If a young Londoner is ‘neurodivergent’ it means their brain works, learns and processes information differently to how others might expect. A few examples of neurodiversity include Down Syndrome, Autism Spectrum Disorder, ADHD, OCD and Dyslexia. It is always so important to recognise that no young Londoner has a brain that is ‘wrong’ or ‘faulty’; it might just work differently to other peoples.

26% of the young Londoners we have worked with in the last year are neurodiverse. However, these are only cases where there is a formal diagnosis. Too many neurodiverse young Londoners fall through the net and are either diagnosed too late, or not at all. Misdiagnosis or a failed diagnosis can mean young Londoners don’t get the support they need from statutory services and so in their early years of life they can be at greater risk of abuse, trauma, exploitation and becoming involved in criminal activity as they are repeatedly let down by a system that does not cater to their needs.

Here at Safer London, we see many neurodiverse young Londoners affected by violence and exploitation because they have experienced services that do not take responsibility for their care, and as a result they end up being passed between different services with no real support network.

We believe neurodiversity doesn’t and shouldn’t stop young Londoners from doing what they want to achieve – they just need the right things put in place to help them succeed.

At Safer London, we have expert caseworkers with specialist knowledge of neurodiversity.

We speak to Lee, Safer London’s Expert Neurodiversity Caseworker and Internal Advisor, about his work with young Londoners who are neurodiverse.

What does a ‘typical’ session with a young Londoner look like?

I like to keep the first couple sessions quite unstructured so that I can get to know them and find out their likes and dislikes. I find bringing activities along with me to these initial sessions helpful so that we can chat away without it feeling like ‘just another professionals meeting’. I often take paint pens, art equipment, play Connect Four with them, or just let them doodle while I ask them questions about themselves and find out who is important to them in their life. I try to incorporate a peer mapping exercise in these first couple sessions so that I can know who they’re talking about when they mention their family members or friends.

Once we start doing more structured session work, I find out what the specific needs are to that young Londoner and how their neurodiversity could play a part in those needs. Then, we build our sessions around those needs. So, say a young Londoner was having problems when they went to their local youth club, we would chat about ways they could keep themselves safe, how to navigate peer pressure and who they feel safe talking to if things start getting difficult.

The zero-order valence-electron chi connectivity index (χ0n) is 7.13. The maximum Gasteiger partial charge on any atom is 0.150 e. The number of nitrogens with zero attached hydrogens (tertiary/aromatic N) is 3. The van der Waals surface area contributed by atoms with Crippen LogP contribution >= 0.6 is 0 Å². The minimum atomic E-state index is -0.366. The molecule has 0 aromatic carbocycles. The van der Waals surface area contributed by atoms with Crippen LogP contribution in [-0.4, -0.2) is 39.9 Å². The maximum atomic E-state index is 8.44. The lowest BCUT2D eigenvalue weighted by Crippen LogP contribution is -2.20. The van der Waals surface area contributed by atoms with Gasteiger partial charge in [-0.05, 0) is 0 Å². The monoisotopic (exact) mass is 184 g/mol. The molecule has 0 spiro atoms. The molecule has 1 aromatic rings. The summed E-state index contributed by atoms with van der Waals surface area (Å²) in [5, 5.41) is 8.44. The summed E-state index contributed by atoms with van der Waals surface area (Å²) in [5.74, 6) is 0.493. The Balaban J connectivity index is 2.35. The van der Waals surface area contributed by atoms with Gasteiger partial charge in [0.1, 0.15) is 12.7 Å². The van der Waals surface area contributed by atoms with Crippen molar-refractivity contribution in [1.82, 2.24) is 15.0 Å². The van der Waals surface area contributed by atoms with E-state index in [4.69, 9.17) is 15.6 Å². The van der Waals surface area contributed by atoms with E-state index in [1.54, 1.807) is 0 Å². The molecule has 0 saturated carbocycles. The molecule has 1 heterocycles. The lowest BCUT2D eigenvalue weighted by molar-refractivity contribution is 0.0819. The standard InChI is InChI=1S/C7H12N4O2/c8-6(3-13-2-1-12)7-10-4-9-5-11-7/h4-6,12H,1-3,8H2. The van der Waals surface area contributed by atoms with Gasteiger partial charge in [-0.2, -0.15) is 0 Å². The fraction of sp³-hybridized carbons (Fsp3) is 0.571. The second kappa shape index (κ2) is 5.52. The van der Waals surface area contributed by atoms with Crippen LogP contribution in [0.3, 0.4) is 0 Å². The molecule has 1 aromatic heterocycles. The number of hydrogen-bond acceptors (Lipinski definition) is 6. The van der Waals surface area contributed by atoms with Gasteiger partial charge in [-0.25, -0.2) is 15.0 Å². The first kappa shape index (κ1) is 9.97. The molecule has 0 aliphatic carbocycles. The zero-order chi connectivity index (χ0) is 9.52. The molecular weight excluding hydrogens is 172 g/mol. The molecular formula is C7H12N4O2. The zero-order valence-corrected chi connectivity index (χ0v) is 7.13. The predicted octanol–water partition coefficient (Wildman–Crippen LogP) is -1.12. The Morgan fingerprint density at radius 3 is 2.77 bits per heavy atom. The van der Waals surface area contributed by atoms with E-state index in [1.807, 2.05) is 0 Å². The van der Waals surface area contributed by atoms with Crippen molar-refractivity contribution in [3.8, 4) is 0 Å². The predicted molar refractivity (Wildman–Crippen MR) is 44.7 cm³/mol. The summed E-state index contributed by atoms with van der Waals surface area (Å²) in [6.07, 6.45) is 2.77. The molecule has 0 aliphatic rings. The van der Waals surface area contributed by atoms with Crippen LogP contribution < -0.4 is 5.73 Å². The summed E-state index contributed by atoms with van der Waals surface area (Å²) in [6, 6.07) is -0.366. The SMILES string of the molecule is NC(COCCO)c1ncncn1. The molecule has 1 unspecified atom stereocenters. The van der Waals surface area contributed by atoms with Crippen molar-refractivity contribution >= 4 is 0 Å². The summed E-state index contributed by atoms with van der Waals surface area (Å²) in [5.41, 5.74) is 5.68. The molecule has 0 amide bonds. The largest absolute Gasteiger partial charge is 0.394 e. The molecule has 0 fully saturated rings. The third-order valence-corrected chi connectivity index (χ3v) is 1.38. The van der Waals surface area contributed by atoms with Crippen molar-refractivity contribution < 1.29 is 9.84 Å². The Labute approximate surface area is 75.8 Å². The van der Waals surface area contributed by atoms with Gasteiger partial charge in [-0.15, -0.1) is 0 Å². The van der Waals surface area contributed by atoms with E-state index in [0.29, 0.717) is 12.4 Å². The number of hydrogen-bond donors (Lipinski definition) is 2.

I always include time to wrap up the session and spend time talking about what we might like to go over when we next meet, so that they feel and know that they are included in the way our sessions go.

Why is this service so important for the young Londoners you work with?

The young Londoners I work with have neurodiverse needs and they often have adults in their lives only telling them what they’re doing wrong, which can be really harmful. I think the difference with my role is that I advocate for the young Londoner, and I make it very clear to them and other professionals that I’m on the side of the young Londoner. A lot of the time this means I can develop a really positive rapport with them, and they trust me to make good decisions alongside them and with their development in mind.

What’s the hardest/most challenging thing about your role?

Young Londoners with neurodiversity often already have a lot of professionals already present in their lives by the time I come into the mix, which makes it difficult to cut through the fog and find out what the actual issues are for that young Londoner. They might have a social worker, a SENCO, parents, foster parents, key workers, support from a housing association etc so finding where I fit in can take a bit of work. But this has real positives too! I love connecting the young Londoner’s professional network and using all our skills and resources to create the best support for that young Londoner.

What’s your favourite aspect of your role?

No two days are the same! I get to work with brilliant personalities every day and I can make an actual difference to young Londoner’s lives. I find that the young Londoner’s I work with are very appreciative of our work together. It’s really important to me to feel like I’m going to work everyday and making an actual difference.




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